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This Russian election-meddling mess has given Facebook a very good reason to be afraid

  • Facebook was initially dismissive of the fact that "fake news" disseminated via Facebook impacted the US presidential election.
  • But the social media giant is changing its tune, being more transparent about handing over thousands of shady political ads paid for by fake Russian accounts.
  • That's likely due to one very big fear factor: The prospect of regulation.
  • The truth is, either Facebook should be subject to those same rigorous rules, or the rules should be waived for everyone else (traditional broadcasters).

Facebook founder and CEO Mark Zuckerberg was initially dismissive of the idea that fake news disseminated by "advertisers" via Facebook had any outcome on the U.S. presidential election. But now, he and the social media giant are clearly changing their tune.

Zuckerberg apologized recently for dismissing concerns that Facebook impacted the campaign as crazy:

"After the election, I made a comment that I thought the idea misinformation on Facebook changed the outcome of the election was a crazy idea. Calling that crazy was dismissive and I regret it. This is too important an issue to be dismissive."


Facebook released to Congress and the general public on Monday details about 3,000 ads bought by Russian groups that it estimates 10 million people saw during the course of the 2016 election. That came after Facebook admitted that it sold about $100,000 in political ads from fake accounts from Russia and Zuckerberg promised to do something to stop this from happening again.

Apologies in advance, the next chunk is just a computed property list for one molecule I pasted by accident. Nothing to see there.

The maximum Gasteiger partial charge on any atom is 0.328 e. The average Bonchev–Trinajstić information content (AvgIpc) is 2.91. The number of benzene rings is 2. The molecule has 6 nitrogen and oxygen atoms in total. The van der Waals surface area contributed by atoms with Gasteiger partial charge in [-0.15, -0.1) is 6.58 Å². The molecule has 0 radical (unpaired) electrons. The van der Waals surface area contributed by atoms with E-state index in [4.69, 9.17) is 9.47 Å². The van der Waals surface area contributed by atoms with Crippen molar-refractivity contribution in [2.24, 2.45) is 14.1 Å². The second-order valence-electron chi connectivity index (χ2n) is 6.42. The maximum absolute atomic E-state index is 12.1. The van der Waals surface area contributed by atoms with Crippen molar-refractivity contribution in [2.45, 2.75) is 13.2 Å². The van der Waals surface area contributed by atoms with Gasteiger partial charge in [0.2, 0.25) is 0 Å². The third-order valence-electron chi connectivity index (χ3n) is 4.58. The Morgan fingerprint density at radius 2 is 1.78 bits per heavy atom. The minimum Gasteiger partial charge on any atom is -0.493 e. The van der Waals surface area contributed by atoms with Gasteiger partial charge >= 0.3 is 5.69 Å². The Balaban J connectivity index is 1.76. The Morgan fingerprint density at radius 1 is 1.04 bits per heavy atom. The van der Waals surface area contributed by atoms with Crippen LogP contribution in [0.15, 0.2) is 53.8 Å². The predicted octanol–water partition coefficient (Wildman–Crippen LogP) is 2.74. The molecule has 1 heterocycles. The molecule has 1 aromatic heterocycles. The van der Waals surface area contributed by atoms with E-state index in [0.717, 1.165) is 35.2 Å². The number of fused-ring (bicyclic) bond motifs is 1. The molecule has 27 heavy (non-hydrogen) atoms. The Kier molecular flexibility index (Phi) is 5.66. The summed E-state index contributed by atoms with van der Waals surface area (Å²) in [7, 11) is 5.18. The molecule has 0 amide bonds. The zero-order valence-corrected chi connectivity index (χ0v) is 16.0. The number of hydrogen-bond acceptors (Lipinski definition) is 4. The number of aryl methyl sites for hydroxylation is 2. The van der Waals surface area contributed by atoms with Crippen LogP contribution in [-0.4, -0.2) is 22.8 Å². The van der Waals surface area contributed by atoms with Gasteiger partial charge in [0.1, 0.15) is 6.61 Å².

The fact that he is changing his tune now could be due to one very serious fear factor: The prospect of regulation.

Think about it: Dozens of politicians and much of the news media have committed a great deal of the last several months working the nation up into a frenzy over the alleged Russian collusion with the Trump campaign and overall Russian election tampering in 2016. With the still slim odds of special prosecutor Robert Mueller finding any direct evidence of a Trump-Russian election conspiracy, that angry mob is going to want someone's hide over this, and it might very well be Facebook's and some other social media companies as well.

The way they would get that "hide" wouldn't be by firing, imprisonment or anything like that. Rather, it would be through increased regulation.

Facebook and some of its social media counterparts are essentially news broadcasters in every practical sense. In fact, Facebook is the mother of all news sites with more than 1.3 billion active users according to its own measurements. You could combine the daily circulation of every newspaper in America with the daily viewer totals of every cable and broadcast newscast and not come close to that number. And, just as importantly, Facebook users are much more engaged with the stories they're seeing on the site — commenting and "liking" with regularity — than old fashioned newspaper readers and TV news viewers.